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Keeping things simple in a complex world.

How did life get so complicated?

When I was growing up, I could easily recognized the make and model of any automobile. Today I can hardly tell a foreign from a domestic. There were only three channels on television; noe there are a dozen to choose from, and at least a dozen more on cable. A trip to the grocery store was simple and fun; now we watch a clerk pass computer-coded food over a laser beam repeatedly before the correct price finally registers.

The complexity of life today is even more evident in the corporate world. Over the past two decades, the proliferation of computers, fax machines, and photocopiers has resulted in an explosion of information. While this equipment was presumably designed to make our live easier, it has often had the opposite effect.

Making logical decisions quickly in the workplace has become increasingly cumbersome. Managers and supervisors digest mountains of complicated computers reports before taking action. Professionals of all kinds and developing astonishing numbers of hours to interpreting documentation before they actually do anything.

Many laboratorians are quick to accuse physicians of orderinf excessive numbers of laboratory test before they feel comportable making a diagnosis. Yet many of us in the laboratory have fallen into a similar trap, allowing ourselves to develop an insatiable appetite for sophisticated data. We are no longer willing to take the chance of making a an honest mistake. The educated guess based on readily available information is quickly being replaced by the in-depth study of superficial issues.

Those who rely too heavily on endless printouts of computer statistics may fail to recognize the serious consequences of procrastination. At some point we have to put aside our reports, memos, sudies, and charts and just do it--whatever it is.

*Digging out from under. It's not impossible to avoid being buried in an avalanche of data. Just follow some basic rules.

[paragraph] Organize. Organize the information you need to complete each task. Eliminate anything exttraneous. A great deal of time is wasted iin siftting through stackes of paperwork when we should be concentrating on the bottom line. What good are our so-called management tools if we can't manage them?

Work with you computer people to streamline reports while building enough flexibility into the programs to be able to obtain additional data when the need arises. Communicate openly and often with the people who provide such information.

[paragraphs] Take action. The trend today is to avoid forging ahead with a new idea until we can "run it by" our colleagues. Instead of running it "by" others, however, we may end up running into and around them. This routine complicates and frustrates our efforts to get the job done.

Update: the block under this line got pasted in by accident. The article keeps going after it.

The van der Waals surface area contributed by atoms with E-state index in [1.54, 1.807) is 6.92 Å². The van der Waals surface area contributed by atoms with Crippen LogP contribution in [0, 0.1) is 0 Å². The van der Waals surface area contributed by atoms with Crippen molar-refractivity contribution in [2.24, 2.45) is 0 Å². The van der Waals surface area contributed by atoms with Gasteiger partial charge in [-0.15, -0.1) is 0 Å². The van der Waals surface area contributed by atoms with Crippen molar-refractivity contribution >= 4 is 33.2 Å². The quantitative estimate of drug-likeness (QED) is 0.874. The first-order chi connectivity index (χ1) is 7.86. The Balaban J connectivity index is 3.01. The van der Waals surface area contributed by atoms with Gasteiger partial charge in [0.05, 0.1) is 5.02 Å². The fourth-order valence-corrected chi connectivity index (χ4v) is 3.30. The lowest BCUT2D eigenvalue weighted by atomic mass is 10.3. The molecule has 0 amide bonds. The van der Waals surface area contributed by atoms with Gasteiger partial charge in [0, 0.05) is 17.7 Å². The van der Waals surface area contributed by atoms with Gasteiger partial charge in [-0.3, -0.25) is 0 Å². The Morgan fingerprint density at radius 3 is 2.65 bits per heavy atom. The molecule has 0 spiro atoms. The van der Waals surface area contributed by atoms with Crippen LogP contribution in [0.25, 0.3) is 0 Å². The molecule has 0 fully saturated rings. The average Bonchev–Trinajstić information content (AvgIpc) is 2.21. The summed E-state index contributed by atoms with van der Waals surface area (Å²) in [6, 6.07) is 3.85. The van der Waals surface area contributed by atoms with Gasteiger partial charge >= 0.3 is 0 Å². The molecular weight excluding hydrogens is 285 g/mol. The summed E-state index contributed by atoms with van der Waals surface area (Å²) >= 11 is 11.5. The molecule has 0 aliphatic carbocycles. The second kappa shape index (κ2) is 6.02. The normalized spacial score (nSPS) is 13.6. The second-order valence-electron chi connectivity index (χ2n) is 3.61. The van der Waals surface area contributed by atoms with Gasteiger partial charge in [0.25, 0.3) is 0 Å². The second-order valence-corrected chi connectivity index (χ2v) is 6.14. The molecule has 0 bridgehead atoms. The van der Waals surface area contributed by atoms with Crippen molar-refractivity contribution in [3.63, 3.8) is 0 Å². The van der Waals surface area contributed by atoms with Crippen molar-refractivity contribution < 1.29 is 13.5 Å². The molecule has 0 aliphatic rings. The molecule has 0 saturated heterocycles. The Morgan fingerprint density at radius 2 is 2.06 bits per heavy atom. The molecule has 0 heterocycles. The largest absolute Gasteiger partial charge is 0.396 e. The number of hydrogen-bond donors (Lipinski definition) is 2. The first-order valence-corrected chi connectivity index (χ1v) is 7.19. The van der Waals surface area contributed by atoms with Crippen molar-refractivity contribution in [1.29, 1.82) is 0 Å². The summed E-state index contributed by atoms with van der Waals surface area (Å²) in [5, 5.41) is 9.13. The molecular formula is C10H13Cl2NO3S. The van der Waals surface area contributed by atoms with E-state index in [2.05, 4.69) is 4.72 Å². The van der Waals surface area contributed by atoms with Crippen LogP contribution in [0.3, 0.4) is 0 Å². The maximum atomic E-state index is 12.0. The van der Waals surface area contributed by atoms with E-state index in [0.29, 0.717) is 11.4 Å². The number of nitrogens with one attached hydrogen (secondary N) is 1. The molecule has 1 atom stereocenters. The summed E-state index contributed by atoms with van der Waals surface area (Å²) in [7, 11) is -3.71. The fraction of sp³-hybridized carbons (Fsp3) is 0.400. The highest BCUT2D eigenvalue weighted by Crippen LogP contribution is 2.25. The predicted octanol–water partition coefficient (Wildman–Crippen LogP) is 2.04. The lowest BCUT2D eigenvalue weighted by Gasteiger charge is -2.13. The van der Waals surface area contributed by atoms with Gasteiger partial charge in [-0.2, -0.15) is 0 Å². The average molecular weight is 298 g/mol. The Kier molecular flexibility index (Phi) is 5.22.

To simplify implementing decisions, follow the "information and exception" process. Confer only with those who need to be aware of your actions. Make it clear that you plan to proceed unless they express disagreement to you by a certain date or time. Then act accordingly.

[paragraph] Be realistic. As managers and supervisors, we must provide our staff with an environment in which they feel comfortable making an occasional mistake. Employees should not fear negative repercussions if they make an inaccurate judgment call. In spite of the highly developed data available at our fingertips and employees' good intentions, mistakes happen.

While errors that are made as a result of haphazard work practices should be criticized, those that arise innocently after careful analysis of relevant data should not. To encourage independent thinking and initiative, be sure to judge employees' mistakes fairly.

* How much is too much? Like the fellow who doesn't know how to brush his teeth when his electric toothbrush breaks, we have become overly dependent on technology to perform the very basics of our jobs. Too many managers and supervisors are becoming data junkies, incapable of making a decision without consulting the latest computer printout. If that sounds like you, it may be time to reevaluate the importance of studying so much documentation before you take a step. How did you manage before it was available?

It's wonderful to have hard data we never had before. Nevertheless, we still have our intuition and experience to rely on. We haven't become robots--yet.

Using sound judgment and a little common sense, we can simplify our lives by converting the mountains of data available to us into more manageable molehills. We will always, it seems clear, need the technologic wonders of our era to do our jobs well. We must never allow them to undermine the efficiency they were designed to achieve.

The author is administrator of clinical laboratories at Thomas Jefferson University Hospital, Philadelphia, Pa.
COPYRIGHT 1992 Nelson Publishing
No portion of this article can be reproduced without the express written permission from the copyright holder.
Copyright 1992 Gale, Cengage Learning. All rights reserved.

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Title Annotation:maintaining efficiency while managing information made available by new technology
Author:Maratea, James M.
Publication:Medical Laboratory Observer
Date:May 1, 1992
Words:774
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